I don’t really care about the drug dealers. Silk Road was entertaining to watch. That Ross Ulbricht managed to lose so much money on fake hitmen was just simply an additional amusement. But the ransomware epidemic is affecting real people who actually are innocent victims. And fortunately, I think the cryptocurrency space can die with proper application of regulation because of how the regulations already are. But it’s become important for me to, I think, advocate for the need to clean up this space and that cryptocurrencies don’t provide benefit to society. They don’t provide benefit to all of us who aren’t interested in committing crimes. But they do enable these problems, and I think it’s important to speak out.


Another thing is just the amount of scams in the space are just incredible. So effectively, every initial coin offering these days should be called a scam because it’s an unregistered security and wouldn’t even past the laugh test at a “Shark Tank” show. But these are causing huge damage. Or we’ve got these people hyping smart contracts. And most of the cryptocurrency community seems intent on speedrunning 500 years of economic history for choosing their bad ideas, but smart contracts are actually a new bad idea.


So the idea behind a smart contract is that I write a program that’s not really a smart contract—it’s a finance bot. Because if it’s a contract, you have this exception-handling mechanism called a judge in the legal system. If I can walk up to a smart contract, say, “Give me all your money,” and it does, is that even theft? Well, it would be theft in the real world because we believe in justifying things and this exception-handling mechanism of the judge and jury and all that.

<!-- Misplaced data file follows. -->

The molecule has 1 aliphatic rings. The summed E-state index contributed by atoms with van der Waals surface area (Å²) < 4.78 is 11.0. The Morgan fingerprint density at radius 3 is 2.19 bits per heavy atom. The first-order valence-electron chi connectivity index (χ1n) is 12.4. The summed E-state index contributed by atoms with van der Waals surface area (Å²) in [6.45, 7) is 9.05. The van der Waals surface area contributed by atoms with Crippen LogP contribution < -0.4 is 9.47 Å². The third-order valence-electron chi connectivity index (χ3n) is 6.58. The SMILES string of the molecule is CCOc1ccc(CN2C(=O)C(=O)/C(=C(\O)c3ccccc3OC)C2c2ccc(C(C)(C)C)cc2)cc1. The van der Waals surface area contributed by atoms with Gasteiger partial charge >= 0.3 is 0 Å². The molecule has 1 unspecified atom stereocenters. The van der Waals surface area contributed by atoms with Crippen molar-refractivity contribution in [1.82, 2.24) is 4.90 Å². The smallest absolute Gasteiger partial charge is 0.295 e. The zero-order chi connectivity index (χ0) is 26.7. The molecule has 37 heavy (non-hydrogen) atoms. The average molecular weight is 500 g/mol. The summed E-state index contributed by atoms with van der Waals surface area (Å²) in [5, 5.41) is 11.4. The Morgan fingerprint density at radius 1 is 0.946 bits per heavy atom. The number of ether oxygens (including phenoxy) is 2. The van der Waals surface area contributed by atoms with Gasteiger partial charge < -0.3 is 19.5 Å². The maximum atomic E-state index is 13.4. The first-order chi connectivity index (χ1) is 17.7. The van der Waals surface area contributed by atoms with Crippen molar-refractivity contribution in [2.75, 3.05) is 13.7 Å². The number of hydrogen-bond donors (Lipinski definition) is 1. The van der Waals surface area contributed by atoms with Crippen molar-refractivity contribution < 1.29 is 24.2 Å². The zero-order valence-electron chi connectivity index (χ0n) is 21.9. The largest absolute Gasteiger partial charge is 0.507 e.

Smart contracts are instead “Let’s take the idea of a contract that’s standardized and written in a formal language—it’s called legalese—and instead rewrite it in a language that is uglier than JavaScript, that has all sorts of pitfalls for programmers, eliminate the exception-handling mechanism, and then require that the code be bug-free.”


Gary: Except for I can assure you that we’ve looked at the code, and it’s not bug-free.


Nick: Oh, and it’s so amusingly not bug-free. So I like to use three examples. The first is the DAO, the decentralized autonomous organization. The idea is “Let’s create a self-voting mutual fund for how we can invest our cryptocurrency in other projects.” Now, that there’s actually nothing to invest was neither here nor there, but basically 10% of all Ethereum at the time ended up in this basically self-creating, self-perpetuating, not-quite-a-Ponzi Ponzi scheme. And this was all fine and good until somebody noticed there was a reentrancy bug that allowed them to say, “Hey, DAO. I’m an investor. Give me all my money, and in the process, repeat the thing of ‘Hey, DAO, give me all my money.’” And because there was a transfer, then update, and you could reentrantly call this code, it basically sucked all the money out.


Gary: That’s a nice race condition. It’s not so bad.


Nick: Yeah, it’s a nice race condition. And the problem is, well, the money that was stolen was mostly belonging to the people who came up with Ethereum in the first place, and so they basically did a code release that changed it and undid history. So their notion that code is law and there’s no central authorities and no way to undo things was basically revealed to be a transparent lie when it’s their money on the line.


Gary: Exactly.


Nick: So that’s number one. Number two is the Proof of Weak Hands fair Ponzi scheme, that smart contracts are actually good for writing Ponzi schemes, and people have. And so like the Proof of Weak Hands 1.0, well, it collected several million bucks before one bug locked it up, so nobody could transfer any more money into it, and another bug allowed somebody to steal all the money in it. I think they’re up to 3.0 now. 3.0 has yet to have a fatal bug, but we’ll see how long that lasts.